Everyday stress can be fleeting and is typically linked to specific events or situations. You may develop Physical symptoms and a sense of urgency. Once the stressful situation passes, those feelings are relieved.
On the other hand, stress without let-up can lead to a state of burnout with serious health problems. for many employees, burnout is related to an imbalance between your personal values and goals and your work responsibilities. Examples: unanticipated changes in workload or work environment, unresolved family issues or lack of time for personal pursuits.
The key to managing burnout is to watch for warning signs:
- Feeling exhausted and overwhelmed most of the time.
- Feeling disconnected from your work, home life and other people.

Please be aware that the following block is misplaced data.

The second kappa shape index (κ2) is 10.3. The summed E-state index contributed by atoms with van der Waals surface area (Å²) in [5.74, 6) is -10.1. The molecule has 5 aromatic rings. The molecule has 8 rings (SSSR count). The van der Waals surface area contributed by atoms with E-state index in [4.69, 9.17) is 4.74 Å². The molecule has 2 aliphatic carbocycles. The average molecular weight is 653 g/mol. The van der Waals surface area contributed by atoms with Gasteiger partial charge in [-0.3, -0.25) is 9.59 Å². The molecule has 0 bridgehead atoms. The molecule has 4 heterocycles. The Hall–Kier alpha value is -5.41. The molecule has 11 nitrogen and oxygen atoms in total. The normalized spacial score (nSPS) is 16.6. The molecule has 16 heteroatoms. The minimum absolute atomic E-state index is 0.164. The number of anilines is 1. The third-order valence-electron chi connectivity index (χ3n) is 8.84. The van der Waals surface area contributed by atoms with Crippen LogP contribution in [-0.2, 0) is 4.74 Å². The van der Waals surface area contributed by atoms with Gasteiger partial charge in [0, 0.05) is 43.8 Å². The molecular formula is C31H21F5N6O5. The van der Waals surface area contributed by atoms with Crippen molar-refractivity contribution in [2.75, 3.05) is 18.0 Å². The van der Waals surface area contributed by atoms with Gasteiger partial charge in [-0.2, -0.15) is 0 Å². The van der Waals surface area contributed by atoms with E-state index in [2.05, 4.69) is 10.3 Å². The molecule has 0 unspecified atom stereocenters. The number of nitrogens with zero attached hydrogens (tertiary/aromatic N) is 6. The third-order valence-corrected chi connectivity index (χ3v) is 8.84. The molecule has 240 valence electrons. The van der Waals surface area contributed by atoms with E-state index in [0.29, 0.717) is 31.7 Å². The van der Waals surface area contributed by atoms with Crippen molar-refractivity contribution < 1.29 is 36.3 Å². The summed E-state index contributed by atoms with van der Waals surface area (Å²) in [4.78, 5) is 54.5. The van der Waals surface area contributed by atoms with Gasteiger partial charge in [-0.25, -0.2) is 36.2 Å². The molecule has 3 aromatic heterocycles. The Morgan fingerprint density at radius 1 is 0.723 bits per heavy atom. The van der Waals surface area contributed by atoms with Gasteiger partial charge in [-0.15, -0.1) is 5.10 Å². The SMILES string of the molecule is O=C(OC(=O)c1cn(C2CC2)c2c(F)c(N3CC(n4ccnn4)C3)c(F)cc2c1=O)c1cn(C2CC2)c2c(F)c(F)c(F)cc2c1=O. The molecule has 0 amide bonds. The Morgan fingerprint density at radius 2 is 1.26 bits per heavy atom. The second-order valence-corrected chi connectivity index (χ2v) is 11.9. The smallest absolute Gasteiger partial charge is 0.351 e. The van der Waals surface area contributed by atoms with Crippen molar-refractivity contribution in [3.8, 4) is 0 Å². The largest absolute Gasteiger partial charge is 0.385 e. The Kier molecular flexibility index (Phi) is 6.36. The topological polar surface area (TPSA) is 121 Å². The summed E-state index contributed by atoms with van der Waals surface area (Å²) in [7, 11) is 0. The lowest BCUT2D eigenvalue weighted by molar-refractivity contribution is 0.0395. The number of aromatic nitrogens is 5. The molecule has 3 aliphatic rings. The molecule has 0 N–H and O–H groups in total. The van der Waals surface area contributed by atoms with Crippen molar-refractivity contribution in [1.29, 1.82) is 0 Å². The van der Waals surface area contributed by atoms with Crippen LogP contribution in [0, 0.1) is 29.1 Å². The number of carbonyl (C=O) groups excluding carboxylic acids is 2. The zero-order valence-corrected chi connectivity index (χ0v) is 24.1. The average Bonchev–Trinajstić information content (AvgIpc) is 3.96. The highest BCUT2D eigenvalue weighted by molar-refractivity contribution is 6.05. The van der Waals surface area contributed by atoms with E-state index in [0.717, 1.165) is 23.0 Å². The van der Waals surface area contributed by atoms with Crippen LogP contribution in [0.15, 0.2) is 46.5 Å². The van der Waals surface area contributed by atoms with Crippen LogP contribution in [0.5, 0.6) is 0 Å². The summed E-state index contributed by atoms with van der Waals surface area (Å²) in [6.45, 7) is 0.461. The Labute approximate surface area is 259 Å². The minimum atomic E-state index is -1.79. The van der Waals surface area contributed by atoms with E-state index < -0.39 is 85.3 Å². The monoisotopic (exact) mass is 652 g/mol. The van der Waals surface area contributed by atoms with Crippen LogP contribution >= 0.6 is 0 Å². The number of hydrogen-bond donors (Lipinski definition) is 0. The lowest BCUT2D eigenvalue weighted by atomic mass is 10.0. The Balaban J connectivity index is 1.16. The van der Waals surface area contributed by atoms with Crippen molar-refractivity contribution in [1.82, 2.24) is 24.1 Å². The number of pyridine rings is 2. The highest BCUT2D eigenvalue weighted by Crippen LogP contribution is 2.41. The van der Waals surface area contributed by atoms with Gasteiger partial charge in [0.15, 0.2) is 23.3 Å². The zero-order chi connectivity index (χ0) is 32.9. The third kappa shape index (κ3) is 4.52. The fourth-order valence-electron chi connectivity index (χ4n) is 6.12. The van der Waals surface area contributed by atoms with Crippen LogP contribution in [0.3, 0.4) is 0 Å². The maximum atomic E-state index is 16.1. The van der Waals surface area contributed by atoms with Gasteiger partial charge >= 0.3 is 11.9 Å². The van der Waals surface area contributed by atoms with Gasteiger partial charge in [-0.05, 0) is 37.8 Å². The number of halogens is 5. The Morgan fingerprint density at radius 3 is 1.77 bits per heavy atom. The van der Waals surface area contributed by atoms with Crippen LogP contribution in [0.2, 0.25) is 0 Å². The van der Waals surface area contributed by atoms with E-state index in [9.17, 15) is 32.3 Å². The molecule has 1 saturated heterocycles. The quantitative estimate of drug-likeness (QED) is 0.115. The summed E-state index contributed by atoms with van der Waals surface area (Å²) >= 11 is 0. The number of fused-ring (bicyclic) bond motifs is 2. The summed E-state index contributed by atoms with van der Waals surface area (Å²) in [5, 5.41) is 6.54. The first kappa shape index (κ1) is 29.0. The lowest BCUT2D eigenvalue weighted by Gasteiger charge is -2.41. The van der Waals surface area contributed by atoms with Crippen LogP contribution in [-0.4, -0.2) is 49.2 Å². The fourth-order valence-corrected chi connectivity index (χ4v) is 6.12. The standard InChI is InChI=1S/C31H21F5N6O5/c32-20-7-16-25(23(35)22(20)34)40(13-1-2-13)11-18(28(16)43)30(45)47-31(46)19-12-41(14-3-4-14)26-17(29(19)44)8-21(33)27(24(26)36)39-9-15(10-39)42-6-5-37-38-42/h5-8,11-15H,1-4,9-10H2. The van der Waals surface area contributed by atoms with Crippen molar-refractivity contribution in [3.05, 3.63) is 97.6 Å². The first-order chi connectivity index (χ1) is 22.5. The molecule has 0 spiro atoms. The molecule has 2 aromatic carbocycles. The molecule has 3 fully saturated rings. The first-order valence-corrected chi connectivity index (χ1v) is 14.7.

- Frequently getting sick and missing work.
- Being pessimistic and cynical at or about work.
- Changes in sleep and appetite.
- Increased headaches, backaches and digestive problems.
If you think you are experiencing burnout, take action:
- Seek support. Talk with a mentor, counselor or trusted friend or family member.
- Change your outlook. Focus on the positive aspects of your job. Find ways to incorporate more of what you enjoy into your day-to-day work.
- Communicate. Talk openly with your supervisor or family members about your concerns and how to improve your situation.
- Self-reflect. Take time to think about your larger personal and professional goals, and pursue a long-term plan to achieve them.
- Take a break. Use vacation to enjoy a much-needed change of pace. Regular breaks to rest and recharge are key to managing stress–before you reach burnout.
Article from Top Performance